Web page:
Under the Affordable Care Act, business are not required to provide health insurance coverage to employees. However, beginning in 2014, larger employers may face a penalty if any full-time employee goes to the Covered California health exchange and receives a premium tax credit or cost-sharing assistance to purchase coverage and either the employer does not offer them minimum essential coverage or the coverage it does offer does not provide a minimum value or is unaffordable.
COULD YOUR BUSINESS BE FACING A TAX PENALTY?
Contact us to find out.
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A business is considered a large employer if they have 50 or more full time employees (employed for an average of at least 30 hours of service per week.
The term “minimum essential coverage” means coverage under any of the following: (a) a government-sponsoredprogram, including coverage under Medicare Part A, Medicaid,the CHIP program, and TRICARE; (b) an eligible employer-sponsored plan (does not include excepted benefits); (c) ahealth plan offered in the individual market; (d) a grandfatheredhealth plan; or (e) other health benefits coverage (such as aState health benefits risk pool) as HHS recognizes.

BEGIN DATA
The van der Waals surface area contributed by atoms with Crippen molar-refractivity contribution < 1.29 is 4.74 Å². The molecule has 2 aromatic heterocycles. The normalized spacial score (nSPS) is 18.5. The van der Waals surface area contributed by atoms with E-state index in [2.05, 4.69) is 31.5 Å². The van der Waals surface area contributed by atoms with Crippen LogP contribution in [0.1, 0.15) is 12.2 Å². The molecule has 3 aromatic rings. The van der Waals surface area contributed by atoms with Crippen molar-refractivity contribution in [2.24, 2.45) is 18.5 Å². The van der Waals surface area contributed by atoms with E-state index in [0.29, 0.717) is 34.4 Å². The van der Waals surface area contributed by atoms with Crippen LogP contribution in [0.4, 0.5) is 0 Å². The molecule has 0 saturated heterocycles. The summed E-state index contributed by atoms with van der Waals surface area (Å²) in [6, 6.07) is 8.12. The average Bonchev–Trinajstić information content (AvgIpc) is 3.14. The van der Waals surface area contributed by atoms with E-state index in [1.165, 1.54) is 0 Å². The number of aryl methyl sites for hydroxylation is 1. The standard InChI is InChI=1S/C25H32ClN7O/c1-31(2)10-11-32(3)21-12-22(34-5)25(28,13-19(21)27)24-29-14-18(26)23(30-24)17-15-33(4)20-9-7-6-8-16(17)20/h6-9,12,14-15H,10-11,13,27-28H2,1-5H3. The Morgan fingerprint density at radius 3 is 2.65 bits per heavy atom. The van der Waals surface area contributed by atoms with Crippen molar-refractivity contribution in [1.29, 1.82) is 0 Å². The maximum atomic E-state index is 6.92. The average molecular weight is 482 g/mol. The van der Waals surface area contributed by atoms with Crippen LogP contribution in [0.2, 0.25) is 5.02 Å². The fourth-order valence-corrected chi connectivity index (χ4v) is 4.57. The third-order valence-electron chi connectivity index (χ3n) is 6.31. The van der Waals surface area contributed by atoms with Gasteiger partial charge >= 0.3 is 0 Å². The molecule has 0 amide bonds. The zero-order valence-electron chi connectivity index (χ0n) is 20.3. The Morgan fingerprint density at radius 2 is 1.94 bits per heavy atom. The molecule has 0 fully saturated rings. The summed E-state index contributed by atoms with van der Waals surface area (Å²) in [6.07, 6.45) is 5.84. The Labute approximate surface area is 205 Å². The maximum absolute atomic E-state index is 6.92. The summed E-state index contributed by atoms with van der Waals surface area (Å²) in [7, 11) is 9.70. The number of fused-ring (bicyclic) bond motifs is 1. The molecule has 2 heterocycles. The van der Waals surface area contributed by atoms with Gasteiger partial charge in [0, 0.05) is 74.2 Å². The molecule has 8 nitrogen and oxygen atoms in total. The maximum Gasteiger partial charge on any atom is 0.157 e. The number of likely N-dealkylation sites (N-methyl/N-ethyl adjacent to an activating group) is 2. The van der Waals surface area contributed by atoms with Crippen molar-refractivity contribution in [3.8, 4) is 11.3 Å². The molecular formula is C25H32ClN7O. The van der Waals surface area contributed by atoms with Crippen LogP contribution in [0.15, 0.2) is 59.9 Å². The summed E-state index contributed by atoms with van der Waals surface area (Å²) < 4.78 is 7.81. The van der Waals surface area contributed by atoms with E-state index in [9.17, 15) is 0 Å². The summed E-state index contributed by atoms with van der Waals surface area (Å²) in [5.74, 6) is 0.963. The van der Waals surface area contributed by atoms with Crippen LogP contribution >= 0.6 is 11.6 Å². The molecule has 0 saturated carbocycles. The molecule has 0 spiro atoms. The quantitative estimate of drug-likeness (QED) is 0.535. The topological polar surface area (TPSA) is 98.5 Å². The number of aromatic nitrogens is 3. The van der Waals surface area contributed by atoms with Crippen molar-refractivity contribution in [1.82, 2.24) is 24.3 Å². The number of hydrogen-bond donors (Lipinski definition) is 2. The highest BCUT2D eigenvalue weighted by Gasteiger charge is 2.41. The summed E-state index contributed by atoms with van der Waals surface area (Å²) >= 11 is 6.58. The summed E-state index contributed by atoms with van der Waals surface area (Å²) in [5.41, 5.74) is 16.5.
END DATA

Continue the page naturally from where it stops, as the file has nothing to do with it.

If the employer does not offer coverage, the penalty is $2,000 ($166.67/month) multiplied by the total number of FTEs in excess of 30.
If the employer offers coverage that does not provide a minimum value or is unaffordable, the amount of the penalty is the lesser of $3,000 per year ($250/month) per FTE receiving a subsidy through the Exchange or $2,000 per year ($166.67/ month) per FTE in excess of 30.
Contact us to determine if you may be facing a penality and for help choosing the right insurance plan for your business or organization.